sharing, support, and feedback from other group members” (Lemberg 99). According to
Controlling Eating Disorders with Facts, Advice, and Resources, there are a number of things
group therapy helps a person with an eating disorder realize and accomplish. These include:
learning the anorexic is not alone in his or her struggle, encouraging him to open up in a “safe”
environment, teaching him about his disorder and how to make changes to improve his health,
and providing hope through other’s inspirational stories (Lemberg 99-100).
Additionally, there are many types of group therapies available to fit the needs of the
specific individual; a person might be in a closed group, meeting with the same people each
session, or in an open group, experiencing new people each meeting (Lemberg 100). There are
also structured and unstructured groups, as well as homogeneous and heterogeneous groups
(Lemberg 100). With group therapy, patients may take part in group discussions, focusing on
meal planning, self-esteem, and nutrition (Guarda and Heinberg 310). All of these things tie
together to help pinpoint exactly what areas an individual may need to focus on, as well as the
best ways to help him conquer his fear of weight gain and begin a road back to healthy living.
Media has one of the biggest effects on teens and their body image. Filtering it would
solve many problems, but it would be virtually impossible to do. Producers, writers, and
photographers do not seem to care whether or not they are lowering the self-esteem of young
men and women by making them seem inadequate in comparison to celebrities. Instead, these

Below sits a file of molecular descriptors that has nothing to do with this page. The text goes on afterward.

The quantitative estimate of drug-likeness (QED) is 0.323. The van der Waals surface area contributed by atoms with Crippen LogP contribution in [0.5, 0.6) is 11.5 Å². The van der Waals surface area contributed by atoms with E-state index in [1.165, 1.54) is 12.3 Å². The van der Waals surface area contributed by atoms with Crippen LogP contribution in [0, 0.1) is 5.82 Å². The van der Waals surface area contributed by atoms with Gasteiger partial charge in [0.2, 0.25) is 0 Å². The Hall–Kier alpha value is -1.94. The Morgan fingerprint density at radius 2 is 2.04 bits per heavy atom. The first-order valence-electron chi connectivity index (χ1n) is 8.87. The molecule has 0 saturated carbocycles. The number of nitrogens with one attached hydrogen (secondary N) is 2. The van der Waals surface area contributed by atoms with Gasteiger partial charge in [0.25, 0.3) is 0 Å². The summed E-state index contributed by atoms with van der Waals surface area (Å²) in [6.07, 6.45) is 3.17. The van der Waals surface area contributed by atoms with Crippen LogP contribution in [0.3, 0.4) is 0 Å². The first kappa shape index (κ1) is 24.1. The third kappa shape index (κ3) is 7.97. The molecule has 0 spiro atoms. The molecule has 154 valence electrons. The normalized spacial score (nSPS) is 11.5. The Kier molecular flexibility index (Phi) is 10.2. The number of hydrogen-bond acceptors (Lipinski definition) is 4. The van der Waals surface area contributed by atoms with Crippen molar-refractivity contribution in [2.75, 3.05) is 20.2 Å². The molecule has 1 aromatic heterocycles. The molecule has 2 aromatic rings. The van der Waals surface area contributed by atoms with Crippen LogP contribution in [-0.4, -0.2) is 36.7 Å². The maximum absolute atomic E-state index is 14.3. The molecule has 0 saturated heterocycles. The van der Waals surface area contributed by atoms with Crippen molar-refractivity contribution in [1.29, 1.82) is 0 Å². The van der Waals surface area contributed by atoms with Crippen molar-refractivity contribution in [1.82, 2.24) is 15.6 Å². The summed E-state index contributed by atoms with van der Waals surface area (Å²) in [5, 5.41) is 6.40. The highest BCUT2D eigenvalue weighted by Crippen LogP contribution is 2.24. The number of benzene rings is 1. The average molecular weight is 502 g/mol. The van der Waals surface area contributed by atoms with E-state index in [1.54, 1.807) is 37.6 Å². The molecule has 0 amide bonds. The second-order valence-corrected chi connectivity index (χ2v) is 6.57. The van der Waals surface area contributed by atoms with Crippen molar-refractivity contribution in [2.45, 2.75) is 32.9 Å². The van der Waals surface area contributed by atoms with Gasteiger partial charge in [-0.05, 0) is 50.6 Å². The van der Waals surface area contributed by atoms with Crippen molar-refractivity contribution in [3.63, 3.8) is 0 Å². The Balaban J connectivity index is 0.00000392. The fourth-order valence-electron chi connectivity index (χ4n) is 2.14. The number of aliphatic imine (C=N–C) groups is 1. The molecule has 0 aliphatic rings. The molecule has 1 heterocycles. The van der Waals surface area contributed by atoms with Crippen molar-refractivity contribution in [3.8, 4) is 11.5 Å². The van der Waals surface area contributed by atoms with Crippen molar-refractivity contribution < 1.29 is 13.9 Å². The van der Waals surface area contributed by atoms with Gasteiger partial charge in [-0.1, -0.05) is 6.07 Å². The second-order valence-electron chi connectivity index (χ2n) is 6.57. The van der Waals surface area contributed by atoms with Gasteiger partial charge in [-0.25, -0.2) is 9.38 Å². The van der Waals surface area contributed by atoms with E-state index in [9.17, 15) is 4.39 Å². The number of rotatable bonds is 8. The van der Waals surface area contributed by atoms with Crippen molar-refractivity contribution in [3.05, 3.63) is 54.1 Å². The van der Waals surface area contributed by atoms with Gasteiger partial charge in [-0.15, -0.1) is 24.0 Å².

producers focus on how much money is in their pocket. As long as money is being made, the
media will always be there promoting young, muscular men and tall, thin women, and therefore,
media will never be filtered. Instead of trying to reach large populations at once, focus should be
placed on a smaller concentration of young individuals. Bringing a speaker into schools to tell
young people of the dangers of an eating disorder would be a more effective way of reaching
boys and girls.Treating Eating Disorders Essay
Although group therapy is a great way to deal with anorexia after a person has been
diagnosed, by the time a person has reached this stage, he has already struggled emotionally and
physically with a life-threatening disease. Therefore, it should be a goal to reach individuals
before they are required to begin actual treatment. By educating school-aged children, this goal
could easily be achieved.
Anorexia, as with most diseases, can possibly take a person’s life without proper care, and
it is beginning to affect an increasing number of the population each year. There are many